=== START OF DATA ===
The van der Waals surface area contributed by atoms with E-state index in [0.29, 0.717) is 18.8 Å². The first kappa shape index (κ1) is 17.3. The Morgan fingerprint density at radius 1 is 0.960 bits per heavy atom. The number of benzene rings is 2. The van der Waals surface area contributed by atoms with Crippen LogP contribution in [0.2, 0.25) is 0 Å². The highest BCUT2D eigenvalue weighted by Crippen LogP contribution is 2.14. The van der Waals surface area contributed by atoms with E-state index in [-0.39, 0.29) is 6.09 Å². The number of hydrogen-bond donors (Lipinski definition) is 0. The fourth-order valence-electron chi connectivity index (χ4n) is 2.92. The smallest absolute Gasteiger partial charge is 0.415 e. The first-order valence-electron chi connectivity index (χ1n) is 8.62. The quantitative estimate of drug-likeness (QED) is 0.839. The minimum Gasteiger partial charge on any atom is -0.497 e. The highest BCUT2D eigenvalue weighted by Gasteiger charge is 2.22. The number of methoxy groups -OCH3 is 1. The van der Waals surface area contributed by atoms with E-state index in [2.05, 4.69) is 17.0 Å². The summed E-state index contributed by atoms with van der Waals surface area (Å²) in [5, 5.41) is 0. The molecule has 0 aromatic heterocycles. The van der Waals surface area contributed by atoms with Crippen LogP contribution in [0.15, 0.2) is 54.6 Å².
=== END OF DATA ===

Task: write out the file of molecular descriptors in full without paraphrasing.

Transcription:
The van der Waals surface area contributed by atoms with E-state index in [0.29, 0.717) is 18.8 Å². The first kappa shape index (κ1) is 17.3. The Morgan fingerprint density at radius 1 is 0.960 bits per heavy atom. The number of benzene rings is 2. The van der Waals surface area contributed by atoms with Crippen LogP contribution in [0.2, 0.25) is 0 Å². The highest BCUT2D eigenvalue weighted by Crippen LogP contribution is 2.14. The van der Waals surface area contributed by atoms with E-state index in [-0.39, 0.29) is 6.09 Å². The number of hydrogen-bond donors (Lipinski definition) is 0. The fourth-order valence-electron chi connectivity index (χ4n) is 2.92. The smallest absolute Gasteiger partial charge is 0.415 e. The first-order valence-electron chi connectivity index (χ1n) is 8.62. The quantitative estimate of drug-likeness (QED) is 0.839. The minimum Gasteiger partial charge on any atom is -0.497 e. The highest BCUT2D eigenvalue weighted by Gasteiger charge is 2.22. The number of methoxy groups -OCH3 is 1. The van der Waals surface area contributed by atoms with E-state index in [2.05, 4.69) is 17.0 Å². The summed E-state index contributed by atoms with van der Waals surface area (Å²) in [5, 5.41) is 0. The molecule has 0 aromatic heterocycles. The van der Waals surface area contributed by atoms with Crippen LogP contribution in [0.15, 0.2) is 54.6 Å².